LOS ANGELES — It was the house where Ray Bradbury wrote "Something Wicked This Way Comes," and when the bulldozer came to knock it down literary scholars and preservationists were aghast.
The bright yellow home with the big bay windows where the author lived and worked for 54 years wasn't the first Los Angeles landmark to be flattened of course. The statuesque Ambassador Hotel, where Robert Kennedy was assassinated in 1968, is now the site of a public-school complex.
Still, in a city where not much seems to last very long, the Bradbury home's destruction came as a surprise in part because the guy who knocked it down was one of the city's most prominent architects and Los Angeles is in the midst of what officials call the most far-reaching study of historical structures undertaken by any city.
When it is completed next year, SurveyLA will have catalogued all of the city's 880,000 buildings, giving planners a better idea of what's significant. "Increasingly, we are now able to know what and where our historic resources are," said Ken Bernstein, who manages the city's Office of Historic Resources.
Ironically, the Bradbury home, located in a serene, upscale neighborhood known as Cheviot Hills, was among those structures already catalogued, but somehow was overlooked.
That isn't that surprising, said architecture historian Ken Breisch of the University of Southern California.
Although it was located in a neighborhood that Lucille Ball, Jonah Hill, former Gov. Pete Wilson and other notables have called home over the years, Bradbury's house looked pretty much like any other traditional California home built in the 1930s.
"Planners at the front desk would not have known that this was a house that had belonged to Ray Bradbury and that might not have meant anything to them anyway," Breisch said. "It's not as easy to identify properties associated with certain individuals or significant events as it is with an architecturally significant property."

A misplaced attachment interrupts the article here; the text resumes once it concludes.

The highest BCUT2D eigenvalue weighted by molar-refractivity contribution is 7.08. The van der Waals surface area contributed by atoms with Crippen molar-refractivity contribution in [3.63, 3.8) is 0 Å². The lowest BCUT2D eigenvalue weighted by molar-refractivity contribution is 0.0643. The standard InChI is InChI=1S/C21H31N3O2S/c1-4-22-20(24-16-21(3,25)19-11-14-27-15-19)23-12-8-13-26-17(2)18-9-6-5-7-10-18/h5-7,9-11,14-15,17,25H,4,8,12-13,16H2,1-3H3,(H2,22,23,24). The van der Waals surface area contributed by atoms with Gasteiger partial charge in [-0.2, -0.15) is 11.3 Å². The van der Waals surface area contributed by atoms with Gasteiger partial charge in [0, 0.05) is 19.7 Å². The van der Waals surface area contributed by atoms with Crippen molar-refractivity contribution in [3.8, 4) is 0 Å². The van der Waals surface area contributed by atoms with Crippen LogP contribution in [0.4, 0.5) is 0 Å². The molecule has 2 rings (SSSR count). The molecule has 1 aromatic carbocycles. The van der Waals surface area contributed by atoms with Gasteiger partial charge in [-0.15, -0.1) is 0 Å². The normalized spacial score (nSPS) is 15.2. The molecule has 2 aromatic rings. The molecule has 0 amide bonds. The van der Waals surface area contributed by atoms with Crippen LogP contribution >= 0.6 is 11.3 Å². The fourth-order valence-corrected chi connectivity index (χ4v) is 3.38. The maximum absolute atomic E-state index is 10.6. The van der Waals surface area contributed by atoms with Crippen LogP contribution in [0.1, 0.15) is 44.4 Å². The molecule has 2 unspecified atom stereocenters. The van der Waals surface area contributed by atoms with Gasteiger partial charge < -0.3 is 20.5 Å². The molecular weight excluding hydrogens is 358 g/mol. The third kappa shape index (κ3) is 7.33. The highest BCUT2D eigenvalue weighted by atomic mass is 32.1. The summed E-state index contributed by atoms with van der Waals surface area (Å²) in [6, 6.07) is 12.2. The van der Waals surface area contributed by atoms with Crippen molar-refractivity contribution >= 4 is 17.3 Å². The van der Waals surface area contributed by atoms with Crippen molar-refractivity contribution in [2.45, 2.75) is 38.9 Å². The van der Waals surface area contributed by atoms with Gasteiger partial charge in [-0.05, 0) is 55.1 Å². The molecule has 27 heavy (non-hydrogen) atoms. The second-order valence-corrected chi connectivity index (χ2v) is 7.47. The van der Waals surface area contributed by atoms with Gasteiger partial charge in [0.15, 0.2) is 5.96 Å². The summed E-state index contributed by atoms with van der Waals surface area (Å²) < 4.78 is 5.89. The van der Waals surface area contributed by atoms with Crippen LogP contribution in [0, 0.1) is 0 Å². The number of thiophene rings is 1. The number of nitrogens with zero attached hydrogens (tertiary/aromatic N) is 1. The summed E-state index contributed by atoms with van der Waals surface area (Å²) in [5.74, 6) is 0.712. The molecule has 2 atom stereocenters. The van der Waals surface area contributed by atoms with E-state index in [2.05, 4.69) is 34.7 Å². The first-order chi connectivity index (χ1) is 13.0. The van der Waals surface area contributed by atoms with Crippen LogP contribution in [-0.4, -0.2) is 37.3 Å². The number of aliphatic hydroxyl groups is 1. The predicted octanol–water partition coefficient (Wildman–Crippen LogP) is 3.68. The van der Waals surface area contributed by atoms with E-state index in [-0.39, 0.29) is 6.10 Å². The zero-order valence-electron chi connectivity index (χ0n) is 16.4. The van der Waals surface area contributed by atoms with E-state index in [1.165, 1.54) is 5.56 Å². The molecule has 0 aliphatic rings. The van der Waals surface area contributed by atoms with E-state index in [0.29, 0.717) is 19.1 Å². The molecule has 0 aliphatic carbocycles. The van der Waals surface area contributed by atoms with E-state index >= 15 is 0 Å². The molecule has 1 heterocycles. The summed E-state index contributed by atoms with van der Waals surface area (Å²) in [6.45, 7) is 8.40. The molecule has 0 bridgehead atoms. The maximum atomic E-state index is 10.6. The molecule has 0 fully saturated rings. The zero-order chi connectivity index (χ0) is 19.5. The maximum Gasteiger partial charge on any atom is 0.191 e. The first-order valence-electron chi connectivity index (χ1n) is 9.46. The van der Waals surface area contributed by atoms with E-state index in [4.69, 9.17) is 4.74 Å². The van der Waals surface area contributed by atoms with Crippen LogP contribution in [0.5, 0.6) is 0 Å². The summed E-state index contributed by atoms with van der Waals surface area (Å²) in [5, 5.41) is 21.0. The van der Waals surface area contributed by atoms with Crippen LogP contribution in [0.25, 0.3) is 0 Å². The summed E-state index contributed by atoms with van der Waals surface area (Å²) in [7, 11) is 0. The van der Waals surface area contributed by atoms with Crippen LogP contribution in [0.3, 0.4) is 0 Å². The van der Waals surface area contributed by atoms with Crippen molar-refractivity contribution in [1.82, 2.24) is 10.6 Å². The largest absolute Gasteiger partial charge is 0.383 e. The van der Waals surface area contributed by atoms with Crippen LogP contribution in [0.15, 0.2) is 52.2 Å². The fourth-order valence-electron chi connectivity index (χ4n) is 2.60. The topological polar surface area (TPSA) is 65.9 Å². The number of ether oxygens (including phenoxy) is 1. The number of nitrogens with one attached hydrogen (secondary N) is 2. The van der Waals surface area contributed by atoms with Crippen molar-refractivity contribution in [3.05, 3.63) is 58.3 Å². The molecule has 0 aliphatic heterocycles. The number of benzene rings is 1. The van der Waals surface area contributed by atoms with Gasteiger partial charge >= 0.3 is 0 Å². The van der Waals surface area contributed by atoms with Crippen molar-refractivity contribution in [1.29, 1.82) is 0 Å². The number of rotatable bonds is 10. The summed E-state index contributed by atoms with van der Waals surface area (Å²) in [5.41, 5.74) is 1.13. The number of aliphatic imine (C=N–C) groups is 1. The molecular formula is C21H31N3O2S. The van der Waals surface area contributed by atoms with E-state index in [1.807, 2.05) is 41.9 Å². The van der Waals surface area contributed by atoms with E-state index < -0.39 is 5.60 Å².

Still, he added, that doesn't mean it should have been torn down.
"Ray Bradbury is probably one of the most important and most popular authors to have worked in Los Angeles," he said, adding there is ample precedent for saving a house someone important called home.
In 2008, for example, after months of sometimes contentious debate, the city declared the modest, run-down Hollywood bungalow where poet Charles Bukowski once lived a historic-cultural landmark.
It still stands, along with more than 1,000 other such LA landmarks that range from the San Fernando Mission Rey, constructed in 1797 and one of a string of Spanish missions dotting California, to the Chateau Marmont, the Sunset Strip hotel where John Belushi died of a drug overdose in 1982.
Bradbury's home appears to have come within days of having a serious shot at joining that list.
The property's current owner, Thom Mayne, obtained a demolition permit on Jan. 5, Bernstein said. Seven days later a new ordinance took effect requiring that anyone planning to tear down a building more than 45 years old first grant public notice to officials and neighbors.
Such notice, Bernstein said, likely would have triggered a public hearing where Bradbury advocates could have made their case for saving the house.
Mayne was unavailable for an interview this week, but he previously told book publisher Melville House's website he considered the house "ordinary." He was dismayed by the public's negative reaction. "Maybe I'm naive, but it's really been a bummer," said the recipient of architecture's top honor, the Pritzker Prize.
Mayne, whose works include such stunning modernist structures as San Francisco's Federal Building, said he plans to honor Bradbury with a wall around his new home that will contain titles of the author's books.
Although Bradbury wrote his most famous work, "Fahrenheit 451," before moving to Cheviot Hills, everything he published from the late 1950s until his death in 2012 was composed in that home's basement office, said Jonathan Eller, director of the Center For Ray Bradbury Studies in Indianapolis.
That list includes "The Illustrated Man," ''I Sing The Body Electric" and "From The Dust Returned."
Breisch is reluctant to criticize Mayne too harshly for returning Bradbury's house to the dust, although he ventures that the architect didn't seem to put a lot of thought into what he did. That said, Breisch said, he believes the action may prevent others from doing the same.
"The demolition of the Bradbury house certainly, unfortunately, brought this issue to the forefront in Los Angeles," he said. "I think there's a new discussion starting and people will look more closely at this in the future."